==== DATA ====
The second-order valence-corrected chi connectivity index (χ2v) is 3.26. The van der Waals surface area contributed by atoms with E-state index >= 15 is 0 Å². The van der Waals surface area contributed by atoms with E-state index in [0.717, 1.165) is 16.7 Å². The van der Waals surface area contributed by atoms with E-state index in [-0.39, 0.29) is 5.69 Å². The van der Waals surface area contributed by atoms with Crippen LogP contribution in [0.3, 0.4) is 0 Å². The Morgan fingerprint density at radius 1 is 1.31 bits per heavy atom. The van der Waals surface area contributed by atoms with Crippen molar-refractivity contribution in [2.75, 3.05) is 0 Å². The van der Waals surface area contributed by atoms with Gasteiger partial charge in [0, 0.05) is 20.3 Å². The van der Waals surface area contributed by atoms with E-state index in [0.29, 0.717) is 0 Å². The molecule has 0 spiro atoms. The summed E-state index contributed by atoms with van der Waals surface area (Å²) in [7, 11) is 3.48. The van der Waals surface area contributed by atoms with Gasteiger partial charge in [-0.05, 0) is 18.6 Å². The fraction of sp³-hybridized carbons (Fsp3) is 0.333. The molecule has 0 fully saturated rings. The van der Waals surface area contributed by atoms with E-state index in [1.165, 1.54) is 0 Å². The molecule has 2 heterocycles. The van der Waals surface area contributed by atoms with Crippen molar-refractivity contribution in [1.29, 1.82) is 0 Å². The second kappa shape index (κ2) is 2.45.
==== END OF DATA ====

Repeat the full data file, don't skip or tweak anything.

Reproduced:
The second-order valence-corrected chi connectivity index (χ2v) is 3.26. The van der Waals surface area contributed by atoms with E-state index >= 15 is 0 Å². The van der Waals surface area contributed by atoms with E-state index in [0.717, 1.165) is 16.7 Å². The van der Waals surface area contributed by atoms with E-state index in [-0.39, 0.29) is 5.69 Å². The van der Waals surface area contributed by atoms with Crippen LogP contribution in [0.3, 0.4) is 0 Å². The Morgan fingerprint density at radius 1 is 1.31 bits per heavy atom. The van der Waals surface area contributed by atoms with Crippen molar-refractivity contribution in [2.75, 3.05) is 0 Å². The van der Waals surface area contributed by atoms with Gasteiger partial charge in [0, 0.05) is 20.3 Å². The van der Waals surface area contributed by atoms with E-state index in [0.29, 0.717) is 0 Å². The molecule has 0 spiro atoms. The summed E-state index contributed by atoms with van der Waals surface area (Å²) in [7, 11) is 3.48. The van der Waals surface area contributed by atoms with Gasteiger partial charge in [-0.05, 0) is 18.6 Å². The fraction of sp³-hybridized carbons (Fsp3) is 0.333. The molecule has 0 fully saturated rings. The van der Waals surface area contributed by atoms with E-state index in [1.165, 1.54) is 0 Å². The molecule has 2 heterocycles. The van der Waals surface area contributed by atoms with Crippen molar-refractivity contribution in [1.29, 1.82) is 0 Å². The second kappa shape index (κ2) is 2.45.